When planning the next vacation, one of the first things that comes to mind is heading to a tropical oasis to relax and have some fun in the sun. There’s an endless number of Instagram-worthy beaches all over the world. Some of the most popular destinations have hidden hazards, many of which have led to multiple deaths. Although the classic movie Jaws made people think twice about wading in the ocean, there are many more deadly things than great whites to worry about.
New Smyrna Beach is a very popular vacation spot that has earned its place as the “Shark Bite Capital of the World.” This beach, located on the east coast of Florida, just south of Daytona Beach, is reminiscent of iconic shark attack scenes straight out of Jaws. In New Smyrna, about 244 unprovoked shark attacks have been reported since 1956, with an average of nine attacks every year. Fortunately, most bites are not life-threatening–there’s never been a fatality. That’s because the Ponce de Leon Inlet stirs up surfer-friendly waves and tons of baitfish that attract dangerous sharks, especially the more aggressive Blacktip Sharks and Bull Sharks.
Australia is known for its lush beaches and Great Barrier Reef, where people flock to swim and snorkel. While you might see sharks, even Great Whites, they’re not the dangerous creatures you need to be worried about. During Stinger Season, every year between October and May, thousands of jellyfish are attracted to Australia’s warm, calm and sandy beaches. Stingers include the tiny Irukandji Jellyfish and the much larger Box Jellyfish. Both jellyfish are transparent and, between the small size of the Irukandji Jellyfish and the numerous tentacles on the Box Jellyfish, they’re nearly impossible to see and avoid. Don’t let the cuteness or amazingness of these jellyfish fool you. The Irukandji Jellyfish is the smallest and one of the deadliest jellyfish in the world. Their sting might feel like a mosquito bite but can be fatal. The tentacles on the Box Jellyfish cause a painful sting that’s more like a severe burn, but the venom can be deadly, too, if not treated. Each year, about 40 people are stung by jellyfish.
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While Australia boasts gorgeous coral reefs, Namibia makes up for it with its underwater adventures. From sinkholes and caves to underwater lakes and WWI artifacts, this is a true diver’s playground. While there are several safe places to play in this southwestern region of Africa, Skeleton Coast is not one of them. The Bushmen call it "The Land God Made in Anger," and the Portuguese called it "The Gates of Hell." The name originally came about due to animal bones left behind during the whaling hunting era. Today, the name is still fitting because of the ruins left behind from wrecked ships. This remote North Atlantic coast is treacherous with its rocky shoreline, strong surf, unpredictable currents, dense fog, and cold temperatures.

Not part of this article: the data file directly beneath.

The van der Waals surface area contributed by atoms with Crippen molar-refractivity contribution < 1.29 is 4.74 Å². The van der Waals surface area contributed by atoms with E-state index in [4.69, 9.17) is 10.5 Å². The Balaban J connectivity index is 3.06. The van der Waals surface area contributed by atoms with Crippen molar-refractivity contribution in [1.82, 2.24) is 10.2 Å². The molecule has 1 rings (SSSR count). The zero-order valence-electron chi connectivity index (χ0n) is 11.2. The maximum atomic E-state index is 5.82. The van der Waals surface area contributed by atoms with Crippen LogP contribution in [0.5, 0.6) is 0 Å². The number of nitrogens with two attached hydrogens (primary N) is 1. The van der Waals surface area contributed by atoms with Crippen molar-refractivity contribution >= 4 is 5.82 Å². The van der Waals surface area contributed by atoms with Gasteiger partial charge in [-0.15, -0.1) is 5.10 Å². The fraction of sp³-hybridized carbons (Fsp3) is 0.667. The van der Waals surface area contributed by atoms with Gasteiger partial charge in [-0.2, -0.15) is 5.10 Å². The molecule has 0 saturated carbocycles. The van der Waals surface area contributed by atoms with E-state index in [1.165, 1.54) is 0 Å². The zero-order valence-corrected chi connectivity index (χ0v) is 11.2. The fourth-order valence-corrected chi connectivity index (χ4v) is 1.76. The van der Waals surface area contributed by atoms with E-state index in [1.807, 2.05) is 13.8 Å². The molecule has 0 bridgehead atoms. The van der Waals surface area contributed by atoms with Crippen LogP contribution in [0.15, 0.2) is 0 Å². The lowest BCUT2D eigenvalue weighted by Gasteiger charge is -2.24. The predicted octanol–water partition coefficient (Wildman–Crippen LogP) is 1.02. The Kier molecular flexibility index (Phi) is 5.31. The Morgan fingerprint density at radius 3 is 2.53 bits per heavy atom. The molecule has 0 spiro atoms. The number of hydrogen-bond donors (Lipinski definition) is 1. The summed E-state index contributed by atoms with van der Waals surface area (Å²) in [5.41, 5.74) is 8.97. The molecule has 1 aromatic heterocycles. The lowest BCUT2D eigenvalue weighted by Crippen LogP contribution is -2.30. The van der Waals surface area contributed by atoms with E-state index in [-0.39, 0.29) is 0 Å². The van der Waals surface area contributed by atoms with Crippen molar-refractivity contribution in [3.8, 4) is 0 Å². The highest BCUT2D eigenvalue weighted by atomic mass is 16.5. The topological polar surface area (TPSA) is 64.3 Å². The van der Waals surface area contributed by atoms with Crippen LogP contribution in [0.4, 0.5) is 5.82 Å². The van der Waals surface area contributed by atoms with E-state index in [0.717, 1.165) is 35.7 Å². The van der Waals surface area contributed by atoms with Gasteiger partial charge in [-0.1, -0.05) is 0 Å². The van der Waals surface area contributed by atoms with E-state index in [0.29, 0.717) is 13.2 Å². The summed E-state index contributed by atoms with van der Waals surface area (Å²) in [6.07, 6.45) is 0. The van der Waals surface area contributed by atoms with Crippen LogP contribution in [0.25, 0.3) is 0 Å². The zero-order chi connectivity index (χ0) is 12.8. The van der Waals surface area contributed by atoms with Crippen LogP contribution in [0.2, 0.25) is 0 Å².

While many people come to Hawaii to surf, there’s another new draw–the black sand beach. In 2018, the Kilauea Volcano erupted and destroyed many homes and businesses on the island of Hawaii. While the island lost millions in tourism dollars, the volcano left behind a lava flow that created black sand on Isaac Kepoʻokalani Hale Beach. The beach is open to visitors, and a lifeguard is on duty, but swimming isn’t allowed due to the ocean’s strong currents. This area is considered dangerous because the Kilauea Volcano is one of the most active volcanoes in the world.
Based on the Zapotec language, Zipolite means "Beach of the Dead." The origins of the meaning have been lost in translation, but it’s believed to be due to this pristine beach’s strong undertow and rip currents. Many people have been pulled out to sea and drowned— 50 people per year die. Today, lifeguard services have been preventing deaths with hundreds of rescues. Swimming is a pretty risky proposition here, but you can enjoy the Mexican cuisine, hippie lifestyle, and even sunbathe in the nude. In 2016, Playa Zipolite became the first and only legal nude beach in Mexico, although many have practiced nudism there for decades.
If you venture to the U.K., you might find yourself in this quaint little fishing village. Albeit small, Staithes Beach used to be a surfers’ haven boasting big waves. Before you stick a toe in, be wary of the fact that this beach is regularly blacklisted by the EU as being unfit for water bathing. Whether or not you see a “swimming prohibited' sign, the beach contains water polluted with farm sewage runoff. The fact that there used to be a campaign called Surfers Against Sewage should be enough to think twice about swimming in these potentially disease-causing waters.
If soaking up the amazing sight of the Aurora Borealis is on your bucket list, then Uttakleiv Beach might be right up your alley. This beautiful beach is surrounded by picturesque mountains. From September through March, you can watch the northern lights grace the night sky. You’ll be tempted to take a dip, but think again. As inviting as it looks, the frigid water temperatures can cause lethal hypothermia.
Taking a trip to the Amazon is like something straight out of a paradise lovers' dream, or it could be a nightmare out of Jumanji. The Amazon River flows from the Andes Mountains of Peru all the way to Brazil. People come here to explore the lush jungles and remote beaches. While boat rides are all the rage, caution must be taken when wading in the water. These beaches are infested with dangerous vampire fish, piranha, eels, and giant leeches.
Dumas Beach is located in Western India, about 13 miles from Surat. It’s one of the most scenic beaches throughout India, and it’s famous for its black sandy shores. Stories have been passed down from generations that the beach is a former Hindu burial ground that’s now haunted. Not only that, the beach is littered with deadly King Cobra snakes.